NZ agriculture depends on managed populations of honey and bumble bees. However, varroa mites are developing resistance to treatments. Therefore, the future of managed honey bees depends on new treatment development as the genetic base for breeding varroa-resistant bees is small. All of this is a significantly large pressure to put on the small New Zealand beekeeping industry. The poor folk.

What can be done to help the situation?

Restoring floral diversity within agricultural landscapes is a straightforward strategy to boost bee health. It allows bees to obtain high-quality food to give them the vitality to withstand varroa mites and agricultural pesticides, whilst providing them with a home. The key is to plant floral diversity that supplies food year-round.

During a bee’s life cycle, the most crucial times are winter-early spring and autumn-early winter, as agricultural crop species typically flower in summer. If the colony doesn’t have a consistent supply of quality pollen (pollen-dearth), the population won’t reach it’s peak size or fatten before winter, causing colony collapse disorder. Beekeepers can provide supplementary artificial feed, however this is costly and of low quality, so it doesn’t aid bee resilience against stressors.

But, we can’t plant flowers on farms willy-nilly.

Trees for Bees NZ have produced bee plant guides identifying bee forage species that can be planted on farms, flower in critical pollen-dearth times, and provide quality nutrition. These help farmers to increase floral diversity in various ways; e.g. non-crop buffer strips, hedgerows, or restoration of native areas to aid our native bee populations – despite their lower contribution to NZ’s agricultural pollination, boosting their populations will reduce reliance on honey and bumble bees.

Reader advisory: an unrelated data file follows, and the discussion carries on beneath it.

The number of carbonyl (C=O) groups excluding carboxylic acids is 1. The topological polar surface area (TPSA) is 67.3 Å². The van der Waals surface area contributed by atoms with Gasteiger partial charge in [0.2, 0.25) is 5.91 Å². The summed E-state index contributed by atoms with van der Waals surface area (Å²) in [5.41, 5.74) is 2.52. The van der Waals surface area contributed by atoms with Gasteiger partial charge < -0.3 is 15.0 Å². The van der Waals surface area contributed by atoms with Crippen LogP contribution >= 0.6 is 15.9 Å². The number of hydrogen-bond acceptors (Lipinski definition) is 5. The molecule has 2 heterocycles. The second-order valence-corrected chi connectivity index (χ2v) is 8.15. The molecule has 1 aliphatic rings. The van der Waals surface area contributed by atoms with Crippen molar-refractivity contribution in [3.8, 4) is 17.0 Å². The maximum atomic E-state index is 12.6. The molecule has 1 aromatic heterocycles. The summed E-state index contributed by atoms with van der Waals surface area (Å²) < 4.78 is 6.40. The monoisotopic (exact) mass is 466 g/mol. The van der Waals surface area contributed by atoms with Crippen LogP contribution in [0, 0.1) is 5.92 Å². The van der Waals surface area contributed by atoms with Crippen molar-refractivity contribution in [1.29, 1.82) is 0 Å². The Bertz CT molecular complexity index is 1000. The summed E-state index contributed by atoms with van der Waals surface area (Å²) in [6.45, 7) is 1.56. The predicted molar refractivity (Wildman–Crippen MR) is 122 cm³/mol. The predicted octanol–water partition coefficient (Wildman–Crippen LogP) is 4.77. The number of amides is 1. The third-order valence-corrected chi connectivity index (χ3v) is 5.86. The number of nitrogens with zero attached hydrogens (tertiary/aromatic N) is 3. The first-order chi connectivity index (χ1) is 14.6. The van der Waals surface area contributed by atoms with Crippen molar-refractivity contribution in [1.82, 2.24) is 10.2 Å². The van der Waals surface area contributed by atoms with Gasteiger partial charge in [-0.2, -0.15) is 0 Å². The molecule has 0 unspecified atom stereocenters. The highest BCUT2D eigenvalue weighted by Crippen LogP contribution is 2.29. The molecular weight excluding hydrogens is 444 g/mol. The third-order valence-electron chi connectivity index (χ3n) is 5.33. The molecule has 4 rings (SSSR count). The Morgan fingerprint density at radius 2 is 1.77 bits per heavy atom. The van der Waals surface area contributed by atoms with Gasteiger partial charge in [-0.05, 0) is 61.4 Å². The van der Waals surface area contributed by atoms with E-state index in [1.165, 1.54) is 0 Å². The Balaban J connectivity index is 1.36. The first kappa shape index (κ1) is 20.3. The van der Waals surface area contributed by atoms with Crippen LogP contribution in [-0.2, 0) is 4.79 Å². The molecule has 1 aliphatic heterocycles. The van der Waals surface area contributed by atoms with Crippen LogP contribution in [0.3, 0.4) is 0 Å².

Increasing floral diversity generates an initial monetary cost to farmers. However, there are a multitude of secondary benefits to be reaped: increased biological pest controls (reducing pesticide use), decreased erosion and runoff due to covered soil, weed suppression (further reducing agri-chemical use), greater rural landscape aesthetic, reduced nitrogen leaching, and improved soil structure and fertility. Realistically, NZ’s agricultural production literally depends on these pollinators – the secondary benefits are just a bonus!

Varroa mites and their treatment resistance, pesticide use, a narrow genetic base for breeding varroa-resistant bees, and loss of habitat/floral resources, are the four main threats to NZ’s pollinators. The latter can be remedied by planting nutritious bee forage species that flower during pollen-dearth times. This boosts bee vitality to combat stressors whilst also providing secondary benefits, some of which positively feed back to the reduction of agri-chemical use.

The challenges faced by managed and feral populations, alongside our low diversity of native species, causes New Zealand to be extremely vulnerable to a pollination crisis. Urgent action is critical within agricultural landscapes, but also on public and private land. It all helps. The bees’ and our own livelihoods depend on it.

So, get planting!

Greer Manderson is a postgraduate student completing her Bachelor of Science with Honours. She wrote this article as part of her assessment in ECOL608: Research Methods in Ecology.

*mahi = work, in Māori.

This article was based on work done by these Lincoln researchers:

Wratten SD, Gillespie M, Decourtye A, Mader E, Desneux N. 2012. Pollinator habitat enhancement: Benefits to other ecosystem services. Agriculture, Ecosystems and Environment. 159:112-122.

Newstrom-Lloyd LE. 2013. Ecosystem services in New Zealand: John Dymond Ed. Lincoln, New Zealand: Manaaki Whenua Press. 2.11, Pollination in New Zealand; p. 408-431.